“Live Melbourne Campaign” for vertical villages… or short-stays

By Dr Janette Corcoran

December is traditionally move-out-month in our vertical villages – but if the City of Melbourne has its way, we may see many more move-ins!

Few would have escaped noticing our many empty shop fronts, and the impacts of these vacancies are well known. 

From a consumer perspective, many retail vacancies signal less choice and a duller shopping experience. And this negativity tends to feed upon itself – with people not going there because people aren’t there. Visual decay then follows, marked by closure signs, graffiti and litter. To halt this spiral, business associations and local councils often initiate “shop-front” programs, typically offering rent-free periods for artists or fledgling enterprises.   

Regrettably, this is not the only high vacancy rate confronting the City of Melbourne.

Residential apartment vacancies are also worrying.  

And while empty apartments may not be as obvious as empty shopfronts, apartment vacancies also bring spiralling impacts. For just as the shoppers’ experience dulls with retail vacancies, so too the residents’ experience suffers when apartment buildings empty. The absence of neighbours and associated reduced services promote a sense of isolation (“will anyone hear me scream?”). Additionally, large concentrations of vacancies bring financial stresses. Unpaid owners’ corporation fees lead to reductions in expenditure, with garden maintenance and minor repairs being early cutbacks. Over time, this signals vulnerability and becomes an unintended invitation to the unauthorised. 

The good news is that the City of Melbourne is paying attention to our high residential vacancy rates and in their Bounce Back Event (October 21) announced a “Live Melbourne Campaign”.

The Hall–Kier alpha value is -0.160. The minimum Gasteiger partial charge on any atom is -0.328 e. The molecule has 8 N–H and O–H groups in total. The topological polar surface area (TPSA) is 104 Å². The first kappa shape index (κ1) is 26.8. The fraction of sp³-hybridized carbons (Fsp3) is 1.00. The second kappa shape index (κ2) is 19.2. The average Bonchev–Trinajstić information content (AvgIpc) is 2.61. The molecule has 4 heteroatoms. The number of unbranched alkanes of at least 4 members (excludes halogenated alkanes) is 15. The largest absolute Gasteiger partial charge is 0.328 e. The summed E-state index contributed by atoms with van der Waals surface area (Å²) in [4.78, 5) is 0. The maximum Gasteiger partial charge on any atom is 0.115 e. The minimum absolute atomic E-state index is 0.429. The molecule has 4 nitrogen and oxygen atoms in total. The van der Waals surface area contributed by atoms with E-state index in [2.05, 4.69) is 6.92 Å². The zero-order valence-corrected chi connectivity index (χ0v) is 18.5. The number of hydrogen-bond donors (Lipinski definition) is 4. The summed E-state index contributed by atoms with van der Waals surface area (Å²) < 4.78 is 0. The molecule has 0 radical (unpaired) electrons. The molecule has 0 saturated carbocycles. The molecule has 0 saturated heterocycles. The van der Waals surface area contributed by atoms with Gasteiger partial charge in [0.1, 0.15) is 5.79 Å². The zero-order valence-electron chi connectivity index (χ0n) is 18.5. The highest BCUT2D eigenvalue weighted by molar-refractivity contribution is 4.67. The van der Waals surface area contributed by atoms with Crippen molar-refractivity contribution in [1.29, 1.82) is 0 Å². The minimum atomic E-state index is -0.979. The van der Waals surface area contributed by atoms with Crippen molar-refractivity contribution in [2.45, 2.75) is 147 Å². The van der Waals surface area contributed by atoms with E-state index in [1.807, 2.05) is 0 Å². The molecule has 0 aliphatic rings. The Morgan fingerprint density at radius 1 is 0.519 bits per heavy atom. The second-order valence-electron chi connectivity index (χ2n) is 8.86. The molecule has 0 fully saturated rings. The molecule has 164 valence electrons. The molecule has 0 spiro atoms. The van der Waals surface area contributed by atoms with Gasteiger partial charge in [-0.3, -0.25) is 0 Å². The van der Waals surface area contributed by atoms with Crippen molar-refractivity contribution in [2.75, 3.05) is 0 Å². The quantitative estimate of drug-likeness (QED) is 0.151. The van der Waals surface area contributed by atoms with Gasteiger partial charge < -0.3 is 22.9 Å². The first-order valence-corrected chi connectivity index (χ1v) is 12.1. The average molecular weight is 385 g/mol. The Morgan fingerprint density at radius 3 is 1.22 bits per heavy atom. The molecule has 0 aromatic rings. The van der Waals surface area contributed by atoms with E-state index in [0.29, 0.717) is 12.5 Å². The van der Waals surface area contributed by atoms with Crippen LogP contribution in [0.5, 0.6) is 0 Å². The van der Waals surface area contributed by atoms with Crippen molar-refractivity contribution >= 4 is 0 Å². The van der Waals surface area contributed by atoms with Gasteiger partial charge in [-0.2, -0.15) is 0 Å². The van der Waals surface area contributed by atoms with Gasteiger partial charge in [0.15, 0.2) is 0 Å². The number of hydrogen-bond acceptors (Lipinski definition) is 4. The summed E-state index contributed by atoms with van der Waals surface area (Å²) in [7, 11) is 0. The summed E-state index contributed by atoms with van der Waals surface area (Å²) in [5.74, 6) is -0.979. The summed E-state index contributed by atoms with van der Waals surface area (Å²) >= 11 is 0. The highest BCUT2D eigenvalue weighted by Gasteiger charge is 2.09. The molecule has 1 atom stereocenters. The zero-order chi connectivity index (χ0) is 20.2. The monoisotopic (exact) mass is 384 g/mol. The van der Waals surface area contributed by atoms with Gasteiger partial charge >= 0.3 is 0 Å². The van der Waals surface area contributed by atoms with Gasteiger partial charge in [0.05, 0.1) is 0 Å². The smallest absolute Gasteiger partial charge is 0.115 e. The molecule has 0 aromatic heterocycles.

While details are scant, it appears that the City of Melbourne will be promoting the advantages of living in the city – and likely this will centre around the benefits of being close to all that the city has to offer. While agreeing this aim, it is hoped that proximity is not the only feature promoted. Rather, it is hoped that, along with the benefits of location, that the Live Melbourne Campaign will promote our high-rise lifestyle and all this has to offer, including community. Indeed, and as has been highlighted by Residents 3000 (the residents’ association for Melbourne CBD), it has been the residents and their shared connections that have weathered COVID-19, stopping the inner city from becoming a real ghost town.  

It is of importance, then, that the type of lived experience promoted by the campaign is a holistic residential experience, and not the more transactional short-stay experience. This would not be welcomed by the likes of We Live Here, nor by residents who want to see our vertical villages strengthened by fellow residents, rather than used by visitors. 

So, assuming this campaign is about attracting new residents (rather than short-stayers), might we see rent-free trials (akin to the shopfront program) or, and more likely, vouchers for local experiences? But perhaps the council could be encouraged to include some specific value-adds designed to ease the transition into this new vertical lifestyle. By means of example, “deals could be done” regarding furnishings (as we all know the challenges here!). Perhaps discounts with furniture subscription services, such as Breeze Furniture, an Australian company which lets customers rent, keep or swap homewares on three- or six-month subscriptions. 

But whatever the package, the residents’ associations – Residents 3000, Southbank Residents’ Association and Docklands Representative Group – will be taking a very keen interest in the Live Melbourne Campaign

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